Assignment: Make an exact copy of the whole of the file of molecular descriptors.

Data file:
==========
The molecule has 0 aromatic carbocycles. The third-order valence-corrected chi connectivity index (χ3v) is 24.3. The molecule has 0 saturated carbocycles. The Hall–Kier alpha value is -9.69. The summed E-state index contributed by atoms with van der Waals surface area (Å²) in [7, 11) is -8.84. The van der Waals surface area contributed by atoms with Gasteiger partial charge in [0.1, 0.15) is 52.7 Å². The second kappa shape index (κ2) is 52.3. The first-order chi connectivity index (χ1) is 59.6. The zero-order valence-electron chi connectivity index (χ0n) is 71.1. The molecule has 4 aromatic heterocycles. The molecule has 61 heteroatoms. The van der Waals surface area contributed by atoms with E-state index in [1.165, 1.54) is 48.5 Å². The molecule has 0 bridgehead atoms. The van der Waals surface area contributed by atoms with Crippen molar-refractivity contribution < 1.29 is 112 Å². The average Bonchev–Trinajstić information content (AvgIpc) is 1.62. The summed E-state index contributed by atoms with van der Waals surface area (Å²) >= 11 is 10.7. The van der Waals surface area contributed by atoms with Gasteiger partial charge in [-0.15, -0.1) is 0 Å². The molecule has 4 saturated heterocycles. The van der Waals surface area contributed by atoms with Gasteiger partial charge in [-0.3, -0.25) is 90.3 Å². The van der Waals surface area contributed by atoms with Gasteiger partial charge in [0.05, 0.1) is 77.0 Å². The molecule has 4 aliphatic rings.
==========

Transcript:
The molecule has 0 aromatic carbocycles. The third-order valence-corrected chi connectivity index (χ3v) is 24.3. The molecule has 0 saturated carbocycles. The Hall–Kier alpha value is -9.69. The summed E-state index contributed by atoms with van der Waals surface area (Å²) in [7, 11) is -8.84. The van der Waals surface area contributed by atoms with Gasteiger partial charge in [0.1, 0.15) is 52.7 Å². The second kappa shape index (κ2) is 52.3. The first-order chi connectivity index (χ1) is 59.6. The zero-order valence-electron chi connectivity index (χ0n) is 71.1. The molecule has 4 aromatic heterocycles. The molecule has 61 heteroatoms. The van der Waals surface area contributed by atoms with E-state index in [1.165, 1.54) is 48.5 Å². The molecule has 0 bridgehead atoms. The van der Waals surface area contributed by atoms with Crippen molar-refractivity contribution < 1.29 is 112 Å². The average Bonchev–Trinajstić information content (AvgIpc) is 1.62. The summed E-state index contributed by atoms with van der Waals surface area (Å²) >= 11 is 10.7. The van der Waals surface area contributed by atoms with Gasteiger partial charge in [-0.15, -0.1) is 0 Å². The molecule has 4 saturated heterocycles. The van der Waals surface area contributed by atoms with Gasteiger partial charge in [-0.3, -0.25) is 90.3 Å². The van der Waals surface area contributed by atoms with Gasteiger partial charge in [0.05, 0.1) is 77.0 Å². The molecule has 4 aliphatic rings.